November 21, 2011
Fly-Rod Review: Cabela’s CGR Glass Rod
By John Merwin
A long ago time I used to fish nothing but fiberglass fly rods. Not because I thought they were better than graphite, but because graphite fly rods back then had not yet been invented. In that light, Cabela’s new line of fiberglass rods gave me a refresher course.
First, a few details--the rod I used off and on in recent months was a CGR 570-3, seven feet long, 3-piece. It’s labeled as “4/5” for line weight, meaning (I assumed) that it will take either size. Cabela’s doesn’t list a rod weight. On my postal scale, the rod weighs 2.6 ounces, or very roughly 25 percent heavier than a comparable graphite model. The difference, I think, is negligible in a short rod.
The rod is light in the hand and casts with exceptional smoothness, albeit with the slower, more relaxed stroke required by fiberglass. And it is definitely a 5-weight and not a 4-weight. Which brings up another point relative to both fiberglass and bamboo rods.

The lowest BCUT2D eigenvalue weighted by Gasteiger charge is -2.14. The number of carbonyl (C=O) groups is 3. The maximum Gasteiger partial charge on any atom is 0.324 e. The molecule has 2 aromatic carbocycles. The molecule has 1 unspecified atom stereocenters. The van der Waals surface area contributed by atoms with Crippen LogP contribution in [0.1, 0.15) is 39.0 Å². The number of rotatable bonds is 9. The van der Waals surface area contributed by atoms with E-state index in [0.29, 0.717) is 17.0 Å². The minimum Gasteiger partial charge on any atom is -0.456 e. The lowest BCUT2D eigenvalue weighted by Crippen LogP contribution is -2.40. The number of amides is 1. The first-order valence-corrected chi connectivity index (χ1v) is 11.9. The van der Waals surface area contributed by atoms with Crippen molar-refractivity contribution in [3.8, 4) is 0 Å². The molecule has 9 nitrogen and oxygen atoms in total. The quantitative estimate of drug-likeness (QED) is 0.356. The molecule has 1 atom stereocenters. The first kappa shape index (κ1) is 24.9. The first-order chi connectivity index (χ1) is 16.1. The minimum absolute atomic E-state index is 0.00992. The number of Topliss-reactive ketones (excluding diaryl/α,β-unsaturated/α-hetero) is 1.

Bamboo and fiberglass are both much heavier and more flexible than modern graphite. There’s a lot of suspended weight extending out beyond the rod grip. When you flex the older style rods, they bend into a casting configuration. That means that even with a line too light for the rod, that line can be cast because the rod is bending of its own weight.
That’s what I found trying this new glass rod. I could cast a 4-weight line okay, but had no feel for the line. Then I tried a 5-weight line. At that point I could feel the line bending the rod in casting rather than only feeling the rod bending of its own weight. That’s a big difference, and is why I call the rod a 5-weight in spite of it’s 4/5 label.
Modern graphite rods don’t behave in the same way. They are substantially lighter and stiffer, with less suspended weight out beyond the rod grip. When you wiggle one, it doesn’t bend in the same configuration as when cast with an appropriate fly line.
And therein lies the difference. The Cabela’s glass rod was a refreshing change of pace in casting and fishing. The rod is more relaxed and laid back, mostly because it won’t work any other way. It reminded me of taking a deep breath or two when I’m trying to force myself to relax. And for $99, the nicely finished rod is a very good deal.